Alan Bennett’s father was a Leeds butcher who read, and played the double bass, but who denounced the slightest intellectual pretension as “putting it on.” His mother’s fantasy for her son was that he might become a “gentleman farmer.” They were nonetheless gentle spirits--so we gather from Bennett’s sketches--and they were not really against his donning wings; it is just that they tended to count feathers rather than flights.
Bennett, a melancholy wit, did fly. He was the solemnly mad one (the double bass) in the satiric “Beyond the Fringe” quartet, along with the shrilly or caustically mad Peter Cook, Dudley Moore and Jonathan Miller. He is the author of such mordantly comic plays as “Habeas Corpus” and “The Madness of George III.” But he is his parents’ son. He has always counted feathers and distrusted the artistic and aesthetic aerialism--or Arielism--of a Laurence Olivier, a Peter Brook, a Kenneth Tynan.
As a boy he made deliveries to his father’s customers, among them a Mrs. Fletcher. Her daughter Valerie had taken a job in a London publishing house, risen to be assistant to one of the directors and married him. “I had,” Bennett writes in the preface to “Writing Home,” “delivered meat to the mother-in-law of T.S. Eliot.” Later his mother mentioned seeing Mrs. Fletcher in the company of a distinguished-looking elderly gentleman. Bennett explained that he was a literary titan and winner of the Nobel Prize. “Well, I’m not surprised,” his mother replied. “It was a beautiful overcoat.”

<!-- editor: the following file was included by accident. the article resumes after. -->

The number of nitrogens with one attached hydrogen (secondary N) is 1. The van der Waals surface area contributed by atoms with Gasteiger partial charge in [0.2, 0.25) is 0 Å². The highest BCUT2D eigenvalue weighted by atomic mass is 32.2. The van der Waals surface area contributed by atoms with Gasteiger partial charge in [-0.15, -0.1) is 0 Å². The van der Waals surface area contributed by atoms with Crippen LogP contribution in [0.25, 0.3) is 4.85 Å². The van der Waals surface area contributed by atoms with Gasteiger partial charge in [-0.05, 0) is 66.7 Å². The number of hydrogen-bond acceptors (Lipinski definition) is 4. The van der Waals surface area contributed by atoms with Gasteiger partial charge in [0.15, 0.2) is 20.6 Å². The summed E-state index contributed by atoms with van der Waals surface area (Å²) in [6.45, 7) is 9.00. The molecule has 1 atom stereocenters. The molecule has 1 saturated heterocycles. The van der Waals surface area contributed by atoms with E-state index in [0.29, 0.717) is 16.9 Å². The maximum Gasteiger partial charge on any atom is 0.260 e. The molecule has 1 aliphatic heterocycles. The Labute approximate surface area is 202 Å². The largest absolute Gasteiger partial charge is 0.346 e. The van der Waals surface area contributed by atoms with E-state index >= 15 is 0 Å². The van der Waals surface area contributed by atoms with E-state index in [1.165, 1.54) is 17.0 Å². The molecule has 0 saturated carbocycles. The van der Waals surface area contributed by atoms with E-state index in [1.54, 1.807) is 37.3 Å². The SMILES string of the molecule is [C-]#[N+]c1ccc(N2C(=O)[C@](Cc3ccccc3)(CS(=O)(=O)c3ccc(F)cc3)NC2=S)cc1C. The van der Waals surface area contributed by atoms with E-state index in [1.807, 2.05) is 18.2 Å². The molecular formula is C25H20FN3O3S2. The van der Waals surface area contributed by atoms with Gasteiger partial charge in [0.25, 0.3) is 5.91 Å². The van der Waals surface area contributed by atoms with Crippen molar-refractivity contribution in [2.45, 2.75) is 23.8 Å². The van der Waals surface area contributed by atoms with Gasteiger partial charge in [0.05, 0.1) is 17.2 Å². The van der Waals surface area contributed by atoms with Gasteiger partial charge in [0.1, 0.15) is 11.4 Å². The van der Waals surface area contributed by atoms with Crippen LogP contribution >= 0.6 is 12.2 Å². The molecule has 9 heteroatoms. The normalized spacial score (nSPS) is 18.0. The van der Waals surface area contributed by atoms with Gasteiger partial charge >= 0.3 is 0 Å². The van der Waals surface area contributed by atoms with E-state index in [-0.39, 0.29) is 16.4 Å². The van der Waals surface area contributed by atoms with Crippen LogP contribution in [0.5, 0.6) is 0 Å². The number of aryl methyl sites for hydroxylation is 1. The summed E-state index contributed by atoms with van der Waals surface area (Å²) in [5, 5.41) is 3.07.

It is an example of Bennett’s mother-wit, as well as his mother’s wit. It is disassociation, a seeming non sequitur that in fact follows most logically; only underground. Even when it touches on the edge of madness it makes disconcerting sense, like that of King George in Bennett’s play and movie.
In the diaries that make up one part of this collection, the middle-aged Bennett visits his Alzheimer’s-afflicted mother in a nursing home and reports her odd remarks.
In “The Lady in the Van” he tells of Miss Shepherd, an imperiously regal figure in exile from her sanity. She lives in an ancient van in front of Bennett’s house. When she wants to move it--the engine doesn’t work--she summons passersby to push, sometimes for blocks. Her wheelchair has a sign on the back: “Please help push me. Sometimes.” When someone does, she drags one foot to make it harder.
Commanding and annoying are the only levers that the cloudy old woman can find for the world. The “sometimes” is a ghost of politeness from the past. A former student of the great pianist Alfred Cortot, she gave up music to become a nun; and left the convent because she was too quarrelsome to stay.
Parked for years in Bennett’s garden--vandals were threatening the van and he took her in--she is a stream of demands and vague projects. From inside the van she orders his evening visitors to be quiet so that she can sleep. She throws out garbage bags filled with her soiled diapers. When Bennett has a load of manure delivered she asks him to put up a sign explaining that the smell is not hers. Eventually she dies.